Transport in Pamir
Getting There & Around - The major transport options for the 728km Pamir Hwy between Khorog and Osh are hitching on Chinese trucks, renting a 4WD with driver or cramming in the occasional minibus.
Minibus - There are daily-ish minibuses between Murgab and Khorog and, less frequently, between Osh and Murgab. In Kyrgyzstan daily public buses run from Osh to Sary Tash. From Khorog, minivans and shared 4WDs shuttle to villages in the surrounding valleys such as Jelandy, Ishkashim, Rushan, Langar and Roshtqala, though the timings generally require an overnight stay.
Car Hire - Hiring a private vehicle (normally a Russian UAZ jeep but possibly a Lada Niva) and a driver is relatively expensive, but gives you a flexibility that you will value on this scenic and fascinating trip. Please note that the transport rates listed in this section will doubtless change over time. The availability and cost of fuel is a significant factor in the cost of transport (prices generally rise in autumn, when supplies are scarcer), but what really counts is whether you have to pay for the vehicle’s return trip; this essentially doubles the cost.
To shave costs from Osh you could take a shared taxi to Sary Tash in Kyrgyzstan and arrange for a META 4WD to pick you up there.
Hiring a 4WD independently may cost less than going through an agency but you’ll need to negotiate hard and speak decent Russian. Generally speaking, car hire is cheaper in Murgab than in Khorog. Make sure any rate includes petrol, vehicle maintenance and the driver’s pay, food and accommodation. Give the vehicle the once-over, check that the 4WD is operational and, if coming from Osh, check that the driver has a GBAO permit.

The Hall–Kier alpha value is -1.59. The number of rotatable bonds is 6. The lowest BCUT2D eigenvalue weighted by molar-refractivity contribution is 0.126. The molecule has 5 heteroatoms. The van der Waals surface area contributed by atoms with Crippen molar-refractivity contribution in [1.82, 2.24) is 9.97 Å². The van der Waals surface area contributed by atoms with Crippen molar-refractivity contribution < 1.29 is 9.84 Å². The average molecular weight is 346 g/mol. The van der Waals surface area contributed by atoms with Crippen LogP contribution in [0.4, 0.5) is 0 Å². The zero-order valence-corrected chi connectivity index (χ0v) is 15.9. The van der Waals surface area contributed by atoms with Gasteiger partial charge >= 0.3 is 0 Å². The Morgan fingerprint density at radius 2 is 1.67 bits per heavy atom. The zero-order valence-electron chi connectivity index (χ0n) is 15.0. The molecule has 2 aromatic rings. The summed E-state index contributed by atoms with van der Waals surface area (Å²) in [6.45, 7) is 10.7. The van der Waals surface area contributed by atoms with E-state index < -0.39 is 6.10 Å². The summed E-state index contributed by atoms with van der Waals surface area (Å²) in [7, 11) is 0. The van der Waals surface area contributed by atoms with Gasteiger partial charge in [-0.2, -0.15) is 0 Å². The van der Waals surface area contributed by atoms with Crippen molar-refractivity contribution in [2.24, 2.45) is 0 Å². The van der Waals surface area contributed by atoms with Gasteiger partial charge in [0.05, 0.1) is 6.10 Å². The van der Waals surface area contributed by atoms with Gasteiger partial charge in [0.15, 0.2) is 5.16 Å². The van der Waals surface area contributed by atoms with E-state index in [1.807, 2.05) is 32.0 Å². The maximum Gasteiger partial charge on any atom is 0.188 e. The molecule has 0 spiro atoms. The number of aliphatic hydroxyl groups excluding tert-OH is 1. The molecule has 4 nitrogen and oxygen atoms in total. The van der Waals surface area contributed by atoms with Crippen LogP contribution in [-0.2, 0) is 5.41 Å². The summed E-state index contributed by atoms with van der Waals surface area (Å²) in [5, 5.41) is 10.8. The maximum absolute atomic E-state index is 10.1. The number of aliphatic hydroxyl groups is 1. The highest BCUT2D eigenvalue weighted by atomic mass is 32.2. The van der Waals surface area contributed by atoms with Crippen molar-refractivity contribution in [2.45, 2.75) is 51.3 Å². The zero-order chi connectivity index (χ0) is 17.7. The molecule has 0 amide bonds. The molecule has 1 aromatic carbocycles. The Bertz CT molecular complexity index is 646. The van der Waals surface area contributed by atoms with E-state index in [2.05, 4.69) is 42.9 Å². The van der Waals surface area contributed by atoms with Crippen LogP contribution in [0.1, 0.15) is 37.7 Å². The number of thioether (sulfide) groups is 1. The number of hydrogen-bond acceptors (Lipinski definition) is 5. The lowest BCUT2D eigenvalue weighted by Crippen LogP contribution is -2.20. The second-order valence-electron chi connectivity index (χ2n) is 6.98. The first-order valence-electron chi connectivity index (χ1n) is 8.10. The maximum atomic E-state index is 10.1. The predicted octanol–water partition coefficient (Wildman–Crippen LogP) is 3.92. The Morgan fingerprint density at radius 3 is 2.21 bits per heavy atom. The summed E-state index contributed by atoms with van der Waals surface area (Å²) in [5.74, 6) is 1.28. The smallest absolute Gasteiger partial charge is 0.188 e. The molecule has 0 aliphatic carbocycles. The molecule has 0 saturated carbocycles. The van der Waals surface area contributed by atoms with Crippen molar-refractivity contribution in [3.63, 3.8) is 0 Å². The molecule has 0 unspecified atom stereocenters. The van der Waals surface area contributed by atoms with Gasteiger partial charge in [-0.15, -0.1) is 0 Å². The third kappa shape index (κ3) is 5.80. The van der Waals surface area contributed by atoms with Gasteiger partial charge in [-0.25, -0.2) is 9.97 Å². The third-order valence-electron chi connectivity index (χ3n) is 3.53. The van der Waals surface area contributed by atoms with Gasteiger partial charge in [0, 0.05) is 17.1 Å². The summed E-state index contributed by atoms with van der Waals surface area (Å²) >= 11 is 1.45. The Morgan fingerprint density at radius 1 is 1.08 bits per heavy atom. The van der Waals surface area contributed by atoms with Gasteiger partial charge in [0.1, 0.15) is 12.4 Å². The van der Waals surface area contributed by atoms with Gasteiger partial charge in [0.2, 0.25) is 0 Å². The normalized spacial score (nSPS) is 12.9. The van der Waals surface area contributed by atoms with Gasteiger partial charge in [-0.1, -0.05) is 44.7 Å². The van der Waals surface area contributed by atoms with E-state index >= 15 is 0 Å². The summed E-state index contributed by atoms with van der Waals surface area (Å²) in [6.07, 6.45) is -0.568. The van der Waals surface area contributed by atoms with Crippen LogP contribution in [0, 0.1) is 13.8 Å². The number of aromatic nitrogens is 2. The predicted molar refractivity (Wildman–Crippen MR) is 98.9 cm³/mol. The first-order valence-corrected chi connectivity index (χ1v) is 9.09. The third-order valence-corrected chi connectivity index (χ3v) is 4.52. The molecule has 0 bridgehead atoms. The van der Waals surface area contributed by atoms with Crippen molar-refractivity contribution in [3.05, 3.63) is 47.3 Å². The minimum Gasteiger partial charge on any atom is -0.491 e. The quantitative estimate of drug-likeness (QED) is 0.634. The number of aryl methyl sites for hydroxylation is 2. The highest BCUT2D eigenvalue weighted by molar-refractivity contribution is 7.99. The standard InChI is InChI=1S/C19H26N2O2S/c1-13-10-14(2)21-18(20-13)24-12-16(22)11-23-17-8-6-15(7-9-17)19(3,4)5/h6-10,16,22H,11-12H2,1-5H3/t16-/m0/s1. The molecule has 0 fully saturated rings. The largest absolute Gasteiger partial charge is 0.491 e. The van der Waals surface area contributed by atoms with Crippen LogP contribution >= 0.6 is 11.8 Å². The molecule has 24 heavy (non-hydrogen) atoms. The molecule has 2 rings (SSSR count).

As a rough guide, a Russian UAZ jeep needs around 20L of petrol per 100km, which works out at around US$0.20 per km for the petrol alone. Lada Nivas use around 10L per 100km so are generally cheaper, though the spiffier Chrysler Nivas cost more. The main problem with Russian jeeps is the limited visibility from the back seat. Finding petrol can be a problem in the Pamirs. A trip into remoter corners of the region generally involves at least one dash around town to find a obliging local with a jerry can of diluted fuel and a bucket.
Hitching - Traffic is light along the Pamir Hwy and hitching is hard work. The main commercial vehicles these days are the Chinese trucks which shuttle between the Qolma Pass, Murgab and a terminal 30km east of Khorog. It helps if you speak a few words of Chinese. If you break a journey you could end up waiting a long time for another ride. Controls at checkpoints are particularly tedious for trucks. Hitching from Osh is possible but finding a ride from Sary Tash to Murgab is problematic, as most vehicles are full by the time they get here.